Crocodyle - "We wanted to create an almost purgatorial atmosphere, slow-burning its way to a musical mental crack or implosion." - Stereo Stickman

Crocodyle “We wanted to create an almost purgatorial atmosphere, slow-burning its way to a musical mental crack or implosion.”


Nashville-based alternative rock project Crocodyle have recently released their brand new EP Soggy Oxygen. We caught an interview with them to find out more about the music, the conceptual depth of the songs, and their hopes for the future. Here’s how it went. 

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Hey – thanks for the interview! For those who don’t know, how would you describe your sound and your approach to making music?

Thanks for interviewing us! Hello, we are Crocodyle and we’re a garage rock band! We used to be called Hux & the Hitmen, and we used to be a lot quieter and poppy-er, but we wanted the recent name-change to mark a stride in a more raw, rock & roll direction.

When writing a song, I (Hux) try to think as little as possible, or at least to ignore every theoretical impulse that my musical education may spark, and to just let it bleed out as naturally as possible. When I bring the skeleton of a song to the band, we approach the arrangement similarly, trying to do as much with as little as possible. We like high energy and groovy pockets.

What inspired the project Soggy Oxygen?

Being a moody 20 year old without his shit together.

Where do you imagine is the perfect setting for listeners to experience this EP?

Interesting question! Man, a night drive in the middle of nowhere with a significant other comes to mind, the kind where you’re both maybe not doing the best in your own lives respectively, but you feel pretty alright in each others’ company. Wow, that super specific scene came to mind instantly, good question-asking!

The instrumental variation on the EP is brilliant, how do you decide which direction to take a song in – where do you begin, and how do you know when you’re done?

Hey, thank you! Well, here’s the secret: This EP was recorded over a number of years in a number of studios with a number of ideas flowing through a number of heads. It’s as varied as it is because it’s kind of just a collection of all our moods and flavors thrown into an eclectic lil freshman release.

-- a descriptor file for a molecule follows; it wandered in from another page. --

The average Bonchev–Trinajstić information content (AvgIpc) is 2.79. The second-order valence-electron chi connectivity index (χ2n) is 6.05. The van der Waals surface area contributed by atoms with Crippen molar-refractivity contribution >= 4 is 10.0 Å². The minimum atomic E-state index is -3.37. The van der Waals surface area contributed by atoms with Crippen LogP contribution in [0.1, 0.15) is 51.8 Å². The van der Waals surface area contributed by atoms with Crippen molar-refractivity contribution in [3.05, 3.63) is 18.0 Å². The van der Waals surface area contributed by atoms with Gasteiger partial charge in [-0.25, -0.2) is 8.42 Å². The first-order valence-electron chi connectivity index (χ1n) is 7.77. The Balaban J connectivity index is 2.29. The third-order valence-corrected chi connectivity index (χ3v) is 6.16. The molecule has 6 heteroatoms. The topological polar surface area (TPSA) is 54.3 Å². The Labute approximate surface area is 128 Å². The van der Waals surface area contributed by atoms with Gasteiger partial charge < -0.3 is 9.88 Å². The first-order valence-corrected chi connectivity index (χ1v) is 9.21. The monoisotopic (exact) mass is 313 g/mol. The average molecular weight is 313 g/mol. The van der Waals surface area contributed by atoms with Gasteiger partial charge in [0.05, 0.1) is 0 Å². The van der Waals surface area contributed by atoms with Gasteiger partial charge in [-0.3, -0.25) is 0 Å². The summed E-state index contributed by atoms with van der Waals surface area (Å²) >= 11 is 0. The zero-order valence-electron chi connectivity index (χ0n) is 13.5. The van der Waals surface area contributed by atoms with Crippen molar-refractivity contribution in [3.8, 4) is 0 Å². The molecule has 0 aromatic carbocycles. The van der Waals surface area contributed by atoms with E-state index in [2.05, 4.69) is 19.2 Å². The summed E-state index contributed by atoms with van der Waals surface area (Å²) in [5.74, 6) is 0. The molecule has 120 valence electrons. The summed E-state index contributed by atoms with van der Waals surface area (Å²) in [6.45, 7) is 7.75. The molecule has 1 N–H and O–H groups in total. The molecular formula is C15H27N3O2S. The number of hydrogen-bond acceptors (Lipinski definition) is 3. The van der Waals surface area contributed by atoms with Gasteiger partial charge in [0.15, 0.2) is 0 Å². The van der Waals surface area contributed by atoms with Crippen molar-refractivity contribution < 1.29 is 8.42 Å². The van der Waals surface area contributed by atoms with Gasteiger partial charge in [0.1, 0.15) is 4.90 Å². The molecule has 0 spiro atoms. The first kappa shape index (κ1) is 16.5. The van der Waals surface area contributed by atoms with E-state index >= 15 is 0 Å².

Some songs were fully written and recorded by me (Hux) (Goodnight, Can’t Talk to Anyone), and some were fully collaborative, like Go Figure. In fact, to be perfectly honest, Go Figure is the newest of the tracks and marks the point where we finally began to approach arrangement and production with any level of care and foresight. With that song, we wanted to create an almost purgatorial atmosphere, slow-burning its way to a sort of musical mental crack or implosion. I dunno man, I dunno. We think about these things more now.

Does fiction play a part in your songwriting process, or does it always come from a personal angle?

I find it easiest to write from something real and personal, but through a different subject, or addressed impersonally enough that I feel safer to play around and exaggerate with the material. If it’s all “me” and “I” then I feel too tied to the truth, which is not always interesting unfortunately.

What can you tell us about the song Goodnight?

Uh, well, I started writing it when I was about ready to not be here anymore. I wasn’t actively suicidal with plans to end my life, but I’d reached that lowest low where there was nothing but loved ones and a few remaining drops of curiosity keeping me around, so I had to get that into a song. I wrote two verses and stopped though, which turned out interesting, cause I came back and wrote that second half when I was in a much better place, so I’m glad the song got a dash of optimism.

Is live performance important to you – and if so, what does a Crocodyle live show look and sound like?

We definitely consider ourselves a live band and prefer the stage to the studio. A Crocodyle show is a high-energy rapid fire of songs with some awkward but functional banter. We always try to throw a “hold yer pardner close” song or two in there as well.

Do you ever disagree creatively, and if so – how do you overcome it? 

Eh, hardly. And if so, we overcome it fairly democratically.

What are your thoughts on mainstream music at the moment – and the evolution of the indie world in contrast?

Man I live under a rock. As long as enough people still think electric guitars and drum sets are cool I’m happy.

What’s your plan of action throughout the rest of 2019?

We hit the road in May for a 10-show tour, and we’ve just recorded two new tracks for an A/B single somewhere down the line (soon!) The recent move to Nashville has been good to us, so after our tour we’re just gonna keep hitting as many stages in the area as we can in hopes of wedging ourselves into the very healthy rock scene down here.

If you could share a stage with anyone at all, past or present, who would you choose – and why?

TOO HARD. Playing guitar for Ozzy would probably be a trip though.

What are your main aspirations as a band going forward?

To make you love us. Teehee.

What’s the best thing fans can do to support you?

Come see us on tour! Bring yer pals!

If people only have time for one song from the new release, which would you recommend – and why?

Go Figure. Cause it’s the best. *Thumbs up*

Is there anything else we should know?



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Rebecca Cullen

Founder & Editor

Founder, Editor, Musician & MA Songwriter